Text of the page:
movie review of To Have and Have Not (1944) starring Humphrey Bogart, Lauren Bacall, Walter Brennan
Help the Free French? Not world-weary gunrunner Harry Morgan (Humphrey Bogart). But he changes his mind when a sultry siren-in-distress named Marie asks, “Anybody got a match?” That red-hot match is Bogart and 19-year-old first-time film actress Lauren Bacall. Full of intrigue and racy banter (including Bacall’s legendary whistling instructions), this thriller excites further interest for what it has and has not.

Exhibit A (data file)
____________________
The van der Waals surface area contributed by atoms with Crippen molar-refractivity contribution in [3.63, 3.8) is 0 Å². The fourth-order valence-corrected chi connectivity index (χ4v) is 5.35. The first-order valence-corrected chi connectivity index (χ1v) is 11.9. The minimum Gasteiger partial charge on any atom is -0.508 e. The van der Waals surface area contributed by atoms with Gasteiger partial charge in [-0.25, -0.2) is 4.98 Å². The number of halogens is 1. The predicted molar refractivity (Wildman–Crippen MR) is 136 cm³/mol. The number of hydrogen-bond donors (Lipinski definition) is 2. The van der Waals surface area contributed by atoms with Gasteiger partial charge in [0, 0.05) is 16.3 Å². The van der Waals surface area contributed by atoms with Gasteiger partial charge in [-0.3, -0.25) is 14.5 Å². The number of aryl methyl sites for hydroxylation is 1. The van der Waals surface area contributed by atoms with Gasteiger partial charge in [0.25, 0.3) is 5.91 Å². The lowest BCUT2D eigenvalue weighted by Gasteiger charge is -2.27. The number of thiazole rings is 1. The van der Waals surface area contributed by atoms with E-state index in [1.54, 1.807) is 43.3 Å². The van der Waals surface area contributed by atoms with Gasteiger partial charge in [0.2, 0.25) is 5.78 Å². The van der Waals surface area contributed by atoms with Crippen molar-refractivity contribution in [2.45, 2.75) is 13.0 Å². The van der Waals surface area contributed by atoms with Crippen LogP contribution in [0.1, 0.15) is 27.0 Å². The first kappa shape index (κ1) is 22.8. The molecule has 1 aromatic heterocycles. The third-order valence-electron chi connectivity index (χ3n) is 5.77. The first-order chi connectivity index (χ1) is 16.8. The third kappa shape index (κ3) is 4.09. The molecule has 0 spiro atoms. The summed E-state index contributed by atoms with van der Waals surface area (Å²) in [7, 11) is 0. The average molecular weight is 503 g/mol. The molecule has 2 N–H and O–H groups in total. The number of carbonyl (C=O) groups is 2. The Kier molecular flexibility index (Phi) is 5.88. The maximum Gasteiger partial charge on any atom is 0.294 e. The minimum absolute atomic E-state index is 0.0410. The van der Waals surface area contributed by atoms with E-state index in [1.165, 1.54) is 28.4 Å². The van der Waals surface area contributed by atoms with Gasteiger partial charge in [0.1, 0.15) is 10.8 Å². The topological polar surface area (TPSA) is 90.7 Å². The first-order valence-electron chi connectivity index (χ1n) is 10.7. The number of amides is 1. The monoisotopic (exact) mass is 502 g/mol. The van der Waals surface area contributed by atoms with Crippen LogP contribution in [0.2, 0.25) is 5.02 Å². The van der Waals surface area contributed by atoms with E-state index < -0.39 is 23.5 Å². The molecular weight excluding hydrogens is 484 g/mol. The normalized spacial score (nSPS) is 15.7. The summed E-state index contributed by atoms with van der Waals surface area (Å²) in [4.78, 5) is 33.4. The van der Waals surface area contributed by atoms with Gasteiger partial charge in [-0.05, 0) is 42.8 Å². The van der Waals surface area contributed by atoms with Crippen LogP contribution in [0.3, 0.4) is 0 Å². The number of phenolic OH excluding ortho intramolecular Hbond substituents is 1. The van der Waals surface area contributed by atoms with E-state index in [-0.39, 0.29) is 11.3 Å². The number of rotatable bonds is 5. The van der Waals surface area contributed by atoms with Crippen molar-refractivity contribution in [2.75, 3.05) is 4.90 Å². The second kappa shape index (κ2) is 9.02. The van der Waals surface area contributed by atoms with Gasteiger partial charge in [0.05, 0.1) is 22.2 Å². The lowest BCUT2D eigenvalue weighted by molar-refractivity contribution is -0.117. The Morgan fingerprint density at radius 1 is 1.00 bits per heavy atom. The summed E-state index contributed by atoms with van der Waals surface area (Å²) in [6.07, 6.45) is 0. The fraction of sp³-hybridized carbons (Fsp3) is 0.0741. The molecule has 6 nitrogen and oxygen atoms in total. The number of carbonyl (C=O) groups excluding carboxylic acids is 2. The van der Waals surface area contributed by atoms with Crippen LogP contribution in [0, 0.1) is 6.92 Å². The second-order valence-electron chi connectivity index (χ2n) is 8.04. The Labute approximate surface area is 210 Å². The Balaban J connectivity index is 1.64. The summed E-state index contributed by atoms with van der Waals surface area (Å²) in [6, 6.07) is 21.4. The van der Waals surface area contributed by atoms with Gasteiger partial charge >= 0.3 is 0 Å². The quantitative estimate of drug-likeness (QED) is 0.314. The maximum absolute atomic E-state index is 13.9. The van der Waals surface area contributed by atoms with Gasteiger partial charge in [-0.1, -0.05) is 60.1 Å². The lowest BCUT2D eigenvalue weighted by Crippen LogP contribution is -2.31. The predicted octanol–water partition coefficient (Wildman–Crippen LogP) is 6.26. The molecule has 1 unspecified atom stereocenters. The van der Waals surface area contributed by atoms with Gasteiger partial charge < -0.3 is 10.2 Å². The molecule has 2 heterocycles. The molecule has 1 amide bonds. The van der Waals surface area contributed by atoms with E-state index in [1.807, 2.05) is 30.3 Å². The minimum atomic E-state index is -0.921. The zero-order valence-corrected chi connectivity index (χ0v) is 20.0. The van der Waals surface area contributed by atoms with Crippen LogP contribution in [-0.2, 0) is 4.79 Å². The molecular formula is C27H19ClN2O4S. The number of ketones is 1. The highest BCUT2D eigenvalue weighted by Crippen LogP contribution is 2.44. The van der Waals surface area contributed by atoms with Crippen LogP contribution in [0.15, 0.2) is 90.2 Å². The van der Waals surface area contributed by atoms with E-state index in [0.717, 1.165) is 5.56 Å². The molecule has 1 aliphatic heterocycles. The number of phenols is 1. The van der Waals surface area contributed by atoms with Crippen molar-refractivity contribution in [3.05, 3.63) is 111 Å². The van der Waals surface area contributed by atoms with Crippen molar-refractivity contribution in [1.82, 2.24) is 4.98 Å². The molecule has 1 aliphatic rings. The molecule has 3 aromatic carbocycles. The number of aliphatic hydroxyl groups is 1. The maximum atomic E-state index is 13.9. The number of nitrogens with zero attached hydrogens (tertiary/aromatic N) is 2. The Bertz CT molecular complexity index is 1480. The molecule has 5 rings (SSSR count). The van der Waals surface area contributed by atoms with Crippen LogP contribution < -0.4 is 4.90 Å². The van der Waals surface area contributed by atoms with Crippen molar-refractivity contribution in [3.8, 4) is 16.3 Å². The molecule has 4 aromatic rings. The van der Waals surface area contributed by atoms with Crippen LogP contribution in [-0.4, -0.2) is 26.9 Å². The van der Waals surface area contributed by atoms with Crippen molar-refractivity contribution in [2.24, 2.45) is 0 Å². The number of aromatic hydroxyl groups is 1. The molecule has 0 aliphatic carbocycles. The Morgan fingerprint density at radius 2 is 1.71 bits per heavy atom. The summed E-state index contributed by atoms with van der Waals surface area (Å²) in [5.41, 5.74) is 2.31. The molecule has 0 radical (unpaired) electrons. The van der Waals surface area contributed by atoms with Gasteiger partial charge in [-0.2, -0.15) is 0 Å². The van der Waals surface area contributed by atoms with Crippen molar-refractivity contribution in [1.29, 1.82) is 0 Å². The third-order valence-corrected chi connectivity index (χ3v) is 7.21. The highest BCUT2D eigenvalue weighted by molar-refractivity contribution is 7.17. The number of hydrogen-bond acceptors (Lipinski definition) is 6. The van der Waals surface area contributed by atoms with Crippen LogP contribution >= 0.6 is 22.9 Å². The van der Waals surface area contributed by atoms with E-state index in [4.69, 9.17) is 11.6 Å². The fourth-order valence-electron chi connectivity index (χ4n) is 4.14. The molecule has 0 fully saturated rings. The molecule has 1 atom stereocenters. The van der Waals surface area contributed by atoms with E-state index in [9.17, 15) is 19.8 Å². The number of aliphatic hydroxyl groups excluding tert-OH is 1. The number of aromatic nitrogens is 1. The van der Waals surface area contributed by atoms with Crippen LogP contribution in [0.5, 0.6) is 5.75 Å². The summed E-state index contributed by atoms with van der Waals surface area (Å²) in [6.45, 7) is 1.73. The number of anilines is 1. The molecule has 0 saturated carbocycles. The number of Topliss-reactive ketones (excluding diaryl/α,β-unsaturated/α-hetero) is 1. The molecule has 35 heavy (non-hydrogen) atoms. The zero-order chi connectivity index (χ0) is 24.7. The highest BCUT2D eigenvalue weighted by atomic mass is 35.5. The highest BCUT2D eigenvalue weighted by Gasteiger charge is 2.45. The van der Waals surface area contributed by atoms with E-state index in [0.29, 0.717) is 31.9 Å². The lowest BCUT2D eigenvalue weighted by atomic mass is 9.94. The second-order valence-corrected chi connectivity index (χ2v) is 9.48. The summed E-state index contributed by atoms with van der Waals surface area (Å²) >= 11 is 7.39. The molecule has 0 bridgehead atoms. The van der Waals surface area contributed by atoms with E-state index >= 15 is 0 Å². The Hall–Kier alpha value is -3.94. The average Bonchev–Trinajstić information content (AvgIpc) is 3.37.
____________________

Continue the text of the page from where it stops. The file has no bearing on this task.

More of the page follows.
Cannily directed by Howard Hawks and smartly written by William Faulkner and Jules Furthman, it doesn’t have much similarity to the Ernest Hemingway novel that inspired it. And it strongly resembles Casablanca: French resistance fighters, a piano-playing bluesman (Hoagy Carmichael) and a Martinique bar much like Rick’s Cafe Americaine. But first and foremost, it showcases Bogart and Bacall, carrying on with a passion that smolders from the tips of their cigarettes clear through to their souls.
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